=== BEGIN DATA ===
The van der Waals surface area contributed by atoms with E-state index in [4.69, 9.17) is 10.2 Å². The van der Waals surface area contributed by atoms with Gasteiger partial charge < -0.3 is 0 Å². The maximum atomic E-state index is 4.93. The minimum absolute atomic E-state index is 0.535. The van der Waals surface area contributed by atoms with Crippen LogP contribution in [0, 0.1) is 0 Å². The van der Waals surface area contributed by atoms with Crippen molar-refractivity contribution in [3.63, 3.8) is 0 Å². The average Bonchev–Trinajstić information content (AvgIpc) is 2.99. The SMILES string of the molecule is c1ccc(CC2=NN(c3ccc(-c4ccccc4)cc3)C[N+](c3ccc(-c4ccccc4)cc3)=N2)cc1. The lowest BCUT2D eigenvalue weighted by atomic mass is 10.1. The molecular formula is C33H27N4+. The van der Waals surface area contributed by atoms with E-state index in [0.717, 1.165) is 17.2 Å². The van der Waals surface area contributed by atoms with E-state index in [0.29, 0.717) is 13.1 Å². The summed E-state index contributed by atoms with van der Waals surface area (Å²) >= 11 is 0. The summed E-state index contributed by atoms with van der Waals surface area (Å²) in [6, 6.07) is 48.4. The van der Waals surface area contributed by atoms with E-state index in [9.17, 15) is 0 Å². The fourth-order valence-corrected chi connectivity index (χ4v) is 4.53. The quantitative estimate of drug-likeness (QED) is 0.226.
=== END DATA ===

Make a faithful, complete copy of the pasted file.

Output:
The van der Waals surface area contributed by atoms with E-state index in [4.69, 9.17) is 10.2 Å². The van der Waals surface area contributed by atoms with Gasteiger partial charge < -0.3 is 0 Å². The maximum atomic E-state index is 4.93. The minimum absolute atomic E-state index is 0.535. The van der Waals surface area contributed by atoms with Crippen LogP contribution in [0, 0.1) is 0 Å². The van der Waals surface area contributed by atoms with Crippen molar-refractivity contribution in [3.63, 3.8) is 0 Å². The average Bonchev–Trinajstić information content (AvgIpc) is 2.99. The SMILES string of the molecule is c1ccc(CC2=NN(c3ccc(-c4ccccc4)cc3)C[N+](c3ccc(-c4ccccc4)cc3)=N2)cc1. The lowest BCUT2D eigenvalue weighted by atomic mass is 10.1. The molecular formula is C33H27N4+. The van der Waals surface area contributed by atoms with E-state index in [0.717, 1.165) is 17.2 Å². The van der Waals surface area contributed by atoms with E-state index in [0.29, 0.717) is 13.1 Å². The summed E-state index contributed by atoms with van der Waals surface area (Å²) >= 11 is 0. The summed E-state index contributed by atoms with van der Waals surface area (Å²) in [6, 6.07) is 48.4. The van der Waals surface area contributed by atoms with E-state index in [9.17, 15) is 0 Å². The fourth-order valence-corrected chi connectivity index (χ4v) is 4.53. The quantitative estimate of drug-likeness (QED) is 0.226.